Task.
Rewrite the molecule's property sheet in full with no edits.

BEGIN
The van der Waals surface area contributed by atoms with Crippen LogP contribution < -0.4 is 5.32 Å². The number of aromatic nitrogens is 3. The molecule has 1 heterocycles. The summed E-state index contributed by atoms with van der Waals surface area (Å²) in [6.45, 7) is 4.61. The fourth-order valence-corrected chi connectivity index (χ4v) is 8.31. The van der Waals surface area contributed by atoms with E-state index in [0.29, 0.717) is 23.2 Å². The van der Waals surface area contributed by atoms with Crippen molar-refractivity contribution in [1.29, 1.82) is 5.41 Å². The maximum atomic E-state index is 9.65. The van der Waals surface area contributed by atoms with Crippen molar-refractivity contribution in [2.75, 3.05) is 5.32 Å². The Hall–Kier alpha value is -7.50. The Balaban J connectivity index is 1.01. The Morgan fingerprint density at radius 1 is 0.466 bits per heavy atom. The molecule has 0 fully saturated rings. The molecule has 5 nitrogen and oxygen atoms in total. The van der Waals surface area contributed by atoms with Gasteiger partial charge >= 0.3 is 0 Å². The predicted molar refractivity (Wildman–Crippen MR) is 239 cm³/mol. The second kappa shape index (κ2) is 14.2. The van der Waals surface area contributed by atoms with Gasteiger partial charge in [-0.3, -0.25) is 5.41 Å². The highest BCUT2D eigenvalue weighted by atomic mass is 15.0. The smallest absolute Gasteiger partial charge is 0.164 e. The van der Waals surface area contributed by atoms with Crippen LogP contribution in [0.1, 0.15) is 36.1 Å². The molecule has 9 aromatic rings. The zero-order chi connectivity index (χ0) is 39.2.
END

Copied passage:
The van der Waals surface area contributed by atoms with Crippen LogP contribution < -0.4 is 5.32 Å². The number of aromatic nitrogens is 3. The molecule has 1 heterocycles. The summed E-state index contributed by atoms with van der Waals surface area (Å²) in [6.45, 7) is 4.61. The fourth-order valence-corrected chi connectivity index (χ4v) is 8.31. The van der Waals surface area contributed by atoms with E-state index in [0.29, 0.717) is 23.2 Å². The van der Waals surface area contributed by atoms with Crippen molar-refractivity contribution in [1.29, 1.82) is 5.41 Å². The maximum atomic E-state index is 9.65. The van der Waals surface area contributed by atoms with Crippen molar-refractivity contribution in [2.75, 3.05) is 5.32 Å². The Hall–Kier alpha value is -7.50. The Balaban J connectivity index is 1.01. The Morgan fingerprint density at radius 1 is 0.466 bits per heavy atom. The molecule has 0 fully saturated rings. The molecule has 5 nitrogen and oxygen atoms in total. The van der Waals surface area contributed by atoms with Gasteiger partial charge >= 0.3 is 0 Å². The predicted molar refractivity (Wildman–Crippen MR) is 239 cm³/mol. The second kappa shape index (κ2) is 14.2. The van der Waals surface area contributed by atoms with Gasteiger partial charge in [-0.3, -0.25) is 5.41 Å². The highest BCUT2D eigenvalue weighted by atomic mass is 15.0. The smallest absolute Gasteiger partial charge is 0.164 e. The van der Waals surface area contributed by atoms with Crippen LogP contribution in [0.1, 0.15) is 36.1 Å². The molecule has 9 aromatic rings. The zero-order chi connectivity index (χ0) is 39.2.